The Premier League of Violence
The recent strikes on Syria remind us that the US government still thinks that they’re the world’s personal police service. My question is this – why does the US government still think that it’s acceptable to perpetuate violence and denounce it at the same time? “Violence is not the answer” is a phrase often thrown around by politicians. It’s particularly common in climates of urban discontent where inner city youths have rioted in response to grievances and discrimination faced in their everyday lives. Despite the countless recorded cases of police brutality against African-Americans, they are still being told to stop playing the race card and pull up their trousers.
The cold murder of Mike Brown in Ferguson and the sadistic violence inflicted upon Freddie Gray in Baltimore both led to civil unrest. Over on the other side of the Atlantic, police brutality against Mark Duggan, another man of Afro-Caribbean descent, provided a spark for the 2011 riots in London. In America, the boiling point has been reached on numerous occasions and demonstrators have taken to the streets, albeit to be met by the sort of militarised personnel you would expect to see in Afghanistan, Iraq or Syria. Moreover, this is often followed by politicians coming out in their droves to castigate the youths as criminals and degenerates. Are we really to take politicians sincerely as the bearers of morality?
“a riot is the language of the unheard”
Interestingly, it is often famous non-violent protesters who are used to refute and invalidate the violence which demonstrators and protesters use. Martin Luther King’s name is typically called upon to pacify violence amongst African-Americans which is rather ironic considering he once stated “a riot is the language of the unheard”. Malcolm X, who was often denounced as a violent man, in one famous speech exposed the hypocrisy in the political discourse around violence.
“If violence is wrong in America, violence is wrong abroad. If it is wrong to be violent defending black women and black children and black babies and black men, then it is wrong for America to draft us and make us violent abroad in defense of her. And if it is right for America to draft us, and teach us how to be violent in defense of her, then it is right for you and me to do whatever is necessary to defend our own people right here in this country.” – Malcolm X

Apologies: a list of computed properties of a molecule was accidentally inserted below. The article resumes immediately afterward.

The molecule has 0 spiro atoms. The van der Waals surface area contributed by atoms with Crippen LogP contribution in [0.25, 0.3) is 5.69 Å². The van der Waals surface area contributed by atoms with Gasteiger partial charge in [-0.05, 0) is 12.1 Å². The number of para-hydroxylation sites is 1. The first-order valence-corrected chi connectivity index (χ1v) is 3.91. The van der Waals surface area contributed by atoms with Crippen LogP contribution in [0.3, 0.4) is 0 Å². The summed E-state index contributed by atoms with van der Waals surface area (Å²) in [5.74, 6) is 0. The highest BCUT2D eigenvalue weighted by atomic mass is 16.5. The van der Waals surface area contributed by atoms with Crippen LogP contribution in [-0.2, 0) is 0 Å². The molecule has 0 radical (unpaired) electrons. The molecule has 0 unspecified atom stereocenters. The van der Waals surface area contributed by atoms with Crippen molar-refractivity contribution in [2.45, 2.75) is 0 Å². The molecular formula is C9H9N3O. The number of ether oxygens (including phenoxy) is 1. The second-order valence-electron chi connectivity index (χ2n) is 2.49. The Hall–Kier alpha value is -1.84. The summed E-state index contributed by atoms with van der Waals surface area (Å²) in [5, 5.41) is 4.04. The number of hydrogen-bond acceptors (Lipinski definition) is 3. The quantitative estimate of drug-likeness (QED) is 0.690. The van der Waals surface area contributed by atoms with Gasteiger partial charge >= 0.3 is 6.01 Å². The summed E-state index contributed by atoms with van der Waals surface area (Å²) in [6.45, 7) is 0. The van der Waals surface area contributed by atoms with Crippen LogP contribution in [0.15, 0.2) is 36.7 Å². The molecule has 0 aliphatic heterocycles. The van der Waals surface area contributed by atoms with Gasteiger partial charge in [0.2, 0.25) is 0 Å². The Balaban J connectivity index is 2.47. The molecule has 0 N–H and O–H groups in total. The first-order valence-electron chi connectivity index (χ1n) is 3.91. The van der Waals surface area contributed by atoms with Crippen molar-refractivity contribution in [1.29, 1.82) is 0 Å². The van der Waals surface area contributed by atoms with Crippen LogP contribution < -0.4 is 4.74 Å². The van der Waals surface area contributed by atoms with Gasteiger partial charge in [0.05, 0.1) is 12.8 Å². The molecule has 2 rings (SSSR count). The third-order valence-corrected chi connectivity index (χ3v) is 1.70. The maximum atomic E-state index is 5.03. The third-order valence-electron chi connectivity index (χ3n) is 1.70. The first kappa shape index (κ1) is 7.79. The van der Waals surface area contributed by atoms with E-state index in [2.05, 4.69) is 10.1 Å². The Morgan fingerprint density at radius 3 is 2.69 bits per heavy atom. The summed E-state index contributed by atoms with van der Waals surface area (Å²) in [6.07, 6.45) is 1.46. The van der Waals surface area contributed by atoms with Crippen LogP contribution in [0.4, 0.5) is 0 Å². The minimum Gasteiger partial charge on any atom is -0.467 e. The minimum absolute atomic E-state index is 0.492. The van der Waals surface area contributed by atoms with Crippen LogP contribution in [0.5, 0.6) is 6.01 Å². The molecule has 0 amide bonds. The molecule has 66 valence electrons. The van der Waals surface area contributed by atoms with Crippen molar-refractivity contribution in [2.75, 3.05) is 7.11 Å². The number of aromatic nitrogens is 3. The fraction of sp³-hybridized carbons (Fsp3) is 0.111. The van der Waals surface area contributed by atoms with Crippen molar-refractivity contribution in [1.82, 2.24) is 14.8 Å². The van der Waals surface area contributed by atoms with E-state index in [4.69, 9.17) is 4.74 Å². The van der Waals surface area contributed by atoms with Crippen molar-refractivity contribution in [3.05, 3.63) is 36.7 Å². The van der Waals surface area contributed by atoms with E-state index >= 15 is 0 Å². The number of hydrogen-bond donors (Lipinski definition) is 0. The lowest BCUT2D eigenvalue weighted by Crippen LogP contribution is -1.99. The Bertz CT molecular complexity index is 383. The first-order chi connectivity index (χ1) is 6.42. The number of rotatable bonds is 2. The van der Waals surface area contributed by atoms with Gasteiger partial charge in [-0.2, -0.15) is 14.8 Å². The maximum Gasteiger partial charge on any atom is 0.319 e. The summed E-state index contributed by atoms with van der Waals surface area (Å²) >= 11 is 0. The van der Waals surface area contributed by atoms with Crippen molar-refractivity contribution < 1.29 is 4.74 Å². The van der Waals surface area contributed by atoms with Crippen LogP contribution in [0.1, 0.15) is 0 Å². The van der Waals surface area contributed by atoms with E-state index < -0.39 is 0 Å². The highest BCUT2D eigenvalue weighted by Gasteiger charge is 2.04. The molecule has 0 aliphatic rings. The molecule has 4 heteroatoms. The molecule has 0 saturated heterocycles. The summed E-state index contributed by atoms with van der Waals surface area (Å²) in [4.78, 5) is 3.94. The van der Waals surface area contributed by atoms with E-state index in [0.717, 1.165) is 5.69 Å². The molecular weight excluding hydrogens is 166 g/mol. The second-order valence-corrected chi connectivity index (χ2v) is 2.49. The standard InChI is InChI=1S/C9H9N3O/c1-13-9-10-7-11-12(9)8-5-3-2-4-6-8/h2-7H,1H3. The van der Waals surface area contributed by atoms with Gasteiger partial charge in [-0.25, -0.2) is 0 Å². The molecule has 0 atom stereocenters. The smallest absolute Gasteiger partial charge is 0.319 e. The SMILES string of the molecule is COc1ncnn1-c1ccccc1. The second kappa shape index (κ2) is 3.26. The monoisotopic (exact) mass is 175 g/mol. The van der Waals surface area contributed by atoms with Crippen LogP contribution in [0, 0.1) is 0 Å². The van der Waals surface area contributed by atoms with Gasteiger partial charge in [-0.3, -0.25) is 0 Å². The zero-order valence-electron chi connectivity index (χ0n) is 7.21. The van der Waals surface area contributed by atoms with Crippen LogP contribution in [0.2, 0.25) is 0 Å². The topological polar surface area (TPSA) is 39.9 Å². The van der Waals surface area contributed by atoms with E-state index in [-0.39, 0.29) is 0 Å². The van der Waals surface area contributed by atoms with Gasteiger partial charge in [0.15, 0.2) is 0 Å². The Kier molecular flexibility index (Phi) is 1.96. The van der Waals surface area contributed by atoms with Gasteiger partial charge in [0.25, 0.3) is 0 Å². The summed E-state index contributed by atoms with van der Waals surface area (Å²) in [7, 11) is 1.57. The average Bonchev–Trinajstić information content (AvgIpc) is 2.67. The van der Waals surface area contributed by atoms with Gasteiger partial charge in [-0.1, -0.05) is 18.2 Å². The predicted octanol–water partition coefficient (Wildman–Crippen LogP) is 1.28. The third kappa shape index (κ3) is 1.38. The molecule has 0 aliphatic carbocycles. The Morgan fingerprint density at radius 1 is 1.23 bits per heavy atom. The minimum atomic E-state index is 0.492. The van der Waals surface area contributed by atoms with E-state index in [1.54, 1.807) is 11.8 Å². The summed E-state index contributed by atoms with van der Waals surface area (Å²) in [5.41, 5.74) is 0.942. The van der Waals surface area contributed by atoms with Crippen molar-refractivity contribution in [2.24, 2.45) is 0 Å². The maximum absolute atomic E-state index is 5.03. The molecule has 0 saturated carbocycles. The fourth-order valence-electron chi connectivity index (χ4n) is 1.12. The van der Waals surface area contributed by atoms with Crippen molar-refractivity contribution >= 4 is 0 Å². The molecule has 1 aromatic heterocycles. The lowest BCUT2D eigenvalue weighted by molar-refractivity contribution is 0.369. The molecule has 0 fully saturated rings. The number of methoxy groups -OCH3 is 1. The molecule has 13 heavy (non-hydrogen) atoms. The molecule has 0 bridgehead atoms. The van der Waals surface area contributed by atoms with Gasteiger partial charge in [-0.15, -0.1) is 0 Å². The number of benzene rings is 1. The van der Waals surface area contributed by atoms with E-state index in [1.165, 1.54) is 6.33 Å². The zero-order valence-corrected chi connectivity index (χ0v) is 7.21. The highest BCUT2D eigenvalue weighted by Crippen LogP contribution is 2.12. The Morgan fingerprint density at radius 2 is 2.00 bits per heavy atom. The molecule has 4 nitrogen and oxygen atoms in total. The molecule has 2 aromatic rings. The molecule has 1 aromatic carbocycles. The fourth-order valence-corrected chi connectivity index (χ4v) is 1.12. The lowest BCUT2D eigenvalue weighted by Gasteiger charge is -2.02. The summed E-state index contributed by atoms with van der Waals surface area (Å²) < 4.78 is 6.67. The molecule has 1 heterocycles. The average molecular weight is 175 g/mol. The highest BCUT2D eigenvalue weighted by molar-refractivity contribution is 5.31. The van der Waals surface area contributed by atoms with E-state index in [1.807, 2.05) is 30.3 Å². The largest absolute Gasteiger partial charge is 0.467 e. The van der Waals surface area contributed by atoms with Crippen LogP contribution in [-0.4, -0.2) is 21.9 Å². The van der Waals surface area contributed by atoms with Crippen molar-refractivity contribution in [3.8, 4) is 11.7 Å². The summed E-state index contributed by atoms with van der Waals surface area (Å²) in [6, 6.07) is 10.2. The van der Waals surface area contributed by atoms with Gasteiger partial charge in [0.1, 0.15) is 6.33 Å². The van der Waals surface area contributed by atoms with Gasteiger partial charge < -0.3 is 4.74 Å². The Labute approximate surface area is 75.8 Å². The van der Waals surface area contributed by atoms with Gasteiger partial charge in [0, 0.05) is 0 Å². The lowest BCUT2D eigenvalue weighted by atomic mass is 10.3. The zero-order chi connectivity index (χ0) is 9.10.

Whether facilitating civil war, military coups, drone strikes, economic sanctions or outright invasion, there are truly no limits to the scale of atrocities and violence committed under the banner of the United States and the United Kingdom. The 2011 Libyan case is particularly telling. Since the overthrow of Gaddafi with the help of Western involvement, the destruction of the formerly most stable nation in the region has caused untold devastation. Libya is now besieged with chaos and violence and is split between two major forces; the Tobruk based parliament and the UN-backed unity government in Tripoli (as well as other lesser forces vying for power). Amnesty International states that “according to UN estimates, the violence has affected some 2.5 million people, and displaced more than 430,000. It has also disrupted access to hospitals, schools and basic services such as power, water and sanitation”. A grave humanitarian situation has been heaped on a sovereign nation due to a violent foreign policy. Furthermore, this instability has allowed armed conflict to flourish in countries such as Mali and Nigeria, giving rise to Ansar al-Dine and Boko Haram respectively.
Since 2015, Saudi Arabia has been waging war in Yemen despite repeated statements by various human rights agencies that Saudi Arabia targets civilians; a flagrant violation of international law. You may wonder why our foreign policy should take the flak for the actions of Saudi Arabia. Well our own government analysis indicates that UK-made cluster munitions were used by the Saudi-led coalition in the current conflict in Yemen, which would be a violation of the 2010 international treaty banning cluster munitions, of which the UK is a signatory. Yemen’s Legal Center for Rights and Development, an independent monitoring group, put the civilian death toll in the country at 12,041. The fatalities supposedly comprise of 2,568 children and 1,870 women. In my mind, this begs the question of why politicians who condemned the violence of cars being burnt and shops being looted on London’s streets, have the audacity to be complicit in the violent deaths of thousands of civilians in Yemen.
“We demonise the man on the corner; paint him as a thug. We worship murder so much, it’s just that he ain’t killed enough. You wanna commit murder but not end up in cuffs? You gotta make it to the Premier League; a thousand murders plus.” – Akala
It is imperative that our perception of what is and what isn’t acceptable violence is challenged and analysed. Why is violence only acceptable when it’s in favour of the Western political establishment? If the Black Lives Matter movement or similar movements resort to violence, perhaps it’s because of what their governments have shown them violence can achieve, at home and abroad.